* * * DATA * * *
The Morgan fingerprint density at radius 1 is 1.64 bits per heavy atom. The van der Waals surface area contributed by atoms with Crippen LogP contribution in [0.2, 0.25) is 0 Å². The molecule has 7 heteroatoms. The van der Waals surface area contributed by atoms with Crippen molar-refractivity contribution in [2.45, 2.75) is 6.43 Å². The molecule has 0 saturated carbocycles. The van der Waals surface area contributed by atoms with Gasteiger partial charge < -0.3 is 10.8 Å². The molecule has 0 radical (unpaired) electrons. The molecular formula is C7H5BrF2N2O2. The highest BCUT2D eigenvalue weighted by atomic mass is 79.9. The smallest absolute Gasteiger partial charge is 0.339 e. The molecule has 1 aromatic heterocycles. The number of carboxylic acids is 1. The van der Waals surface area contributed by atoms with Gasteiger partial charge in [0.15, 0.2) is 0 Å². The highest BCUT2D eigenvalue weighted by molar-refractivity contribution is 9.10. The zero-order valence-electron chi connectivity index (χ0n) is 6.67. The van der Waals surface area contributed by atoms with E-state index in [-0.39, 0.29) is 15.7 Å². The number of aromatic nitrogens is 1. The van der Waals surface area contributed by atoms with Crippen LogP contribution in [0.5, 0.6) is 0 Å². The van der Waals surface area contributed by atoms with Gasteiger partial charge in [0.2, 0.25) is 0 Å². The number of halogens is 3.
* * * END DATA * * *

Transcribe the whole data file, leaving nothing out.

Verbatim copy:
The Morgan fingerprint density at radius 1 is 1.64 bits per heavy atom. The van der Waals surface area contributed by atoms with Crippen LogP contribution in [0.2, 0.25) is 0 Å². The molecule has 7 heteroatoms. The van der Waals surface area contributed by atoms with Crippen molar-refractivity contribution in [2.45, 2.75) is 6.43 Å². The molecule has 0 saturated carbocycles. The van der Waals surface area contributed by atoms with Gasteiger partial charge < -0.3 is 10.8 Å². The molecule has 0 radical (unpaired) electrons. The molecular formula is C7H5BrF2N2O2. The highest BCUT2D eigenvalue weighted by atomic mass is 79.9. The smallest absolute Gasteiger partial charge is 0.339 e. The molecule has 1 aromatic heterocycles. The number of carboxylic acids is 1. The van der Waals surface area contributed by atoms with Gasteiger partial charge in [0.15, 0.2) is 0 Å². The highest BCUT2D eigenvalue weighted by molar-refractivity contribution is 9.10. The zero-order valence-electron chi connectivity index (χ0n) is 6.67. The van der Waals surface area contributed by atoms with E-state index in [-0.39, 0.29) is 15.7 Å². The number of aromatic nitrogens is 1. The van der Waals surface area contributed by atoms with Crippen LogP contribution in [0.5, 0.6) is 0 Å². The van der Waals surface area contributed by atoms with Gasteiger partial charge in [0.2, 0.25) is 0 Å². The number of halogens is 3.